People ride their mobility scooters in all types of weather conditions. It could be summer or winter, daylight or darkness, rain or wind. It’s important that as a mobility scooter user the time is taken to learn a little bit about how to stay safe and look out for other hazards when on your adventure.
You’ve heard of the highway code for motor vehicles, right? Well, how about the one created by the government for mobility scooter users?
It’s important that this is followed if you’re using a pavement, footpath, or public road. Below is some key information from A Highway Code for Mobility Scooter Users to help you stay safe.
Class 1 – This relates to manual wheelchairs that are not electrically powered. Basically, anything where you are using your hands or are pushed by another person.
Class 2 – All powered wheelchairs and mobility scooters with a top speed of 4mph. These are suitable for riding on pavements and footpaths.
Class 3 – Powered wheelchairs and other outdoor powered vehicles, including mobility scooters, which have a top speed of 8mph. These are suitable to ride on roads.
A collision on a mobility scooter, even if you’re rolling along at a slow pace, can cause a lot of damage both to you and others. That’s why we would always advise trying out a local course if you are a new driver or just feel like you could do with a confidence booster.
Confidence in your chosen vehicle often comes down to how you feel on it. Like all good mobility showrooms, we’ll always provide an in-depth demo plus assessment to make sure your scooter is the right fit. Our mobility professionals will show you all the buttons, levers and switches to make sure you leave happy and confident.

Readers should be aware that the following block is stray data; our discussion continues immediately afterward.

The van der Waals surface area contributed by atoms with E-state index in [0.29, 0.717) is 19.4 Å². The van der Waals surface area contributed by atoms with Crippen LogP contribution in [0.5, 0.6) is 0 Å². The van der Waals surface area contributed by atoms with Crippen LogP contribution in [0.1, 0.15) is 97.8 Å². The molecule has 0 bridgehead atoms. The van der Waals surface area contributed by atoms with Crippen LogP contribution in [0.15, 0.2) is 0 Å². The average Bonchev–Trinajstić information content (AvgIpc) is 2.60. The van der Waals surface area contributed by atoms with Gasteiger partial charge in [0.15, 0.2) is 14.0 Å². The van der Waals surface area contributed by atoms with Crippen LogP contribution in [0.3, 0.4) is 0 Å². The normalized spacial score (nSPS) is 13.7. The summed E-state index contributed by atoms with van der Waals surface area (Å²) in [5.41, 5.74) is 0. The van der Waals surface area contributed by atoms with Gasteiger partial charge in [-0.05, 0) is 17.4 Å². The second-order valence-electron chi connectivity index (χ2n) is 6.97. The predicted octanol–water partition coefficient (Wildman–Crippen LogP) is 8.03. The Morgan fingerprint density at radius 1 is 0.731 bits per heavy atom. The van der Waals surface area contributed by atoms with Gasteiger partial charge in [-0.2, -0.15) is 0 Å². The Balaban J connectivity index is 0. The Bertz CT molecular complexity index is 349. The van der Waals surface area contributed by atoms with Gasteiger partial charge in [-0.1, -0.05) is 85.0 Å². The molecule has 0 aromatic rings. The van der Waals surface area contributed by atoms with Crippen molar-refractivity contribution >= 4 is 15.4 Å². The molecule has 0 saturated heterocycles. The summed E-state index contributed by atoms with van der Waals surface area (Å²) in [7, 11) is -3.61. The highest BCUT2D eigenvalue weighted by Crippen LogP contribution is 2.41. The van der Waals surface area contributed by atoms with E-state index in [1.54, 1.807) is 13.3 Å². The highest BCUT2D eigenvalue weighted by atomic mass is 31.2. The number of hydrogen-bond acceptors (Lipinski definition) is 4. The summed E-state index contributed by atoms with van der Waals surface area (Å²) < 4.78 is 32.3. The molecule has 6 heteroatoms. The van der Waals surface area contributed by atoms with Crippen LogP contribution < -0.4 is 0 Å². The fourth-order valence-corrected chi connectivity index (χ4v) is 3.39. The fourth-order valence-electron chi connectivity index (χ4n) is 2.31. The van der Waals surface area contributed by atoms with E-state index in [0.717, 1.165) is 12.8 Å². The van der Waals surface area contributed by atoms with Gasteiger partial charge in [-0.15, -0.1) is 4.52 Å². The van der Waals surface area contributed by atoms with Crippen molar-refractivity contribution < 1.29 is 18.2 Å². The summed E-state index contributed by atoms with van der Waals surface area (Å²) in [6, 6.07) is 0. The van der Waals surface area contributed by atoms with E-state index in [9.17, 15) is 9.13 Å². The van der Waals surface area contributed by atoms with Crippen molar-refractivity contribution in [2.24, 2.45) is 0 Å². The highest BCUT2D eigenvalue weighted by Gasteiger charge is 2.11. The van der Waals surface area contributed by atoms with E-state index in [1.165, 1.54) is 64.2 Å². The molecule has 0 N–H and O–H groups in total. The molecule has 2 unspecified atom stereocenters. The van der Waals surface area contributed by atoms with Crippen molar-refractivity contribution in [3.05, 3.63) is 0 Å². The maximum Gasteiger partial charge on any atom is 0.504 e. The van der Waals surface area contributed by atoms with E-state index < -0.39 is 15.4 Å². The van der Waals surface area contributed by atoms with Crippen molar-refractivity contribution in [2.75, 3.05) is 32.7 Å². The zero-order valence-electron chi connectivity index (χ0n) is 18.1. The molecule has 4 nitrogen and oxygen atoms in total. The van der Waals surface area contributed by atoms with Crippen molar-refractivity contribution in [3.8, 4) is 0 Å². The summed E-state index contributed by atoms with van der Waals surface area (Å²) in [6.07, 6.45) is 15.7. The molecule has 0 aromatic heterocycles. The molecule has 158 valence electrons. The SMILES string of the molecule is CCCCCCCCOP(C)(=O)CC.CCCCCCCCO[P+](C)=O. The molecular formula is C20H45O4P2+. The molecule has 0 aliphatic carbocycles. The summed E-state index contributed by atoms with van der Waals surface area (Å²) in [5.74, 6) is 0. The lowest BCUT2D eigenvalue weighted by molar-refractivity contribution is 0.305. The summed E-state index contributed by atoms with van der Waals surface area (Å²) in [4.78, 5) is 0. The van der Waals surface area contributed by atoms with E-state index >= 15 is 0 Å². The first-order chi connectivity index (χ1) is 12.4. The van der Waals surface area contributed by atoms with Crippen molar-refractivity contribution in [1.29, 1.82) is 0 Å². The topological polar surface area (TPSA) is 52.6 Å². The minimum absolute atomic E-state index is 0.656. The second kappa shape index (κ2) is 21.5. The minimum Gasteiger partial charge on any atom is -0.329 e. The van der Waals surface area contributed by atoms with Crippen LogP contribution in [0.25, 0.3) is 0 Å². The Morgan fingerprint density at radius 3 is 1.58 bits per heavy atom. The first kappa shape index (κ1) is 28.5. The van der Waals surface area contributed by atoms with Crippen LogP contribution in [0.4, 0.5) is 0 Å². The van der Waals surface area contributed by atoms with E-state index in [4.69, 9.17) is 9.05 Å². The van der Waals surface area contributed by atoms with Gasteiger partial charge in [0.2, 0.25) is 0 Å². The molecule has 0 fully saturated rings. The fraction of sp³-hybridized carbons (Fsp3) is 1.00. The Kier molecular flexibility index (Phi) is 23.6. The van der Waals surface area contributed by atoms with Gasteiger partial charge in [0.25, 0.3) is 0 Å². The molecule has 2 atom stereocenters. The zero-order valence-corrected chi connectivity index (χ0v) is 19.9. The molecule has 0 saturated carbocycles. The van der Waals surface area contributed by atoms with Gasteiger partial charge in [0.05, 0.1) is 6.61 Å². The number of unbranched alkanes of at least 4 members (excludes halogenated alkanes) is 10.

Where possible, it’s important to plan your journey. Ask yourself the question, what’s the best way to reach my chosen destination? The rapid improvements in portable mobility scooter design mean that they can go further and handle a wider range of terrain. That said, it’s always advisable to make sure that your route isn’t littered with boggy areas, high kerbs, or steep inclines.
There is an Accessibility Mobile App and Journey Planner called Route4U which may come in useful.
The same as when driving a car, you should never attempt to operate a mobility scooter if you’ve been drinking alcohol. It’s fine if you’ve been prescribed medication from your GP but always check that the medication doesn’t cause drowsiness.
If you’re taking your mobility scooter out in the dark, then it must be fitted with headlights. All class 3 mobility scooters will have them as standard.
To say visible in darker conditions, try wearing fluorescent material. It will ensure that you remain can be seen by other road users. We stock a range of fluorescent mobility scooter bags.
We’ve picked out a few important bits of information that will come in useful when using a mobility scooter or powerchair on the road or pavement. A mobility scooter is a great way for those with restricted mobility to gain more independence and by sticking to the rules of the highway code for mobility scooter users it’s safer all round.
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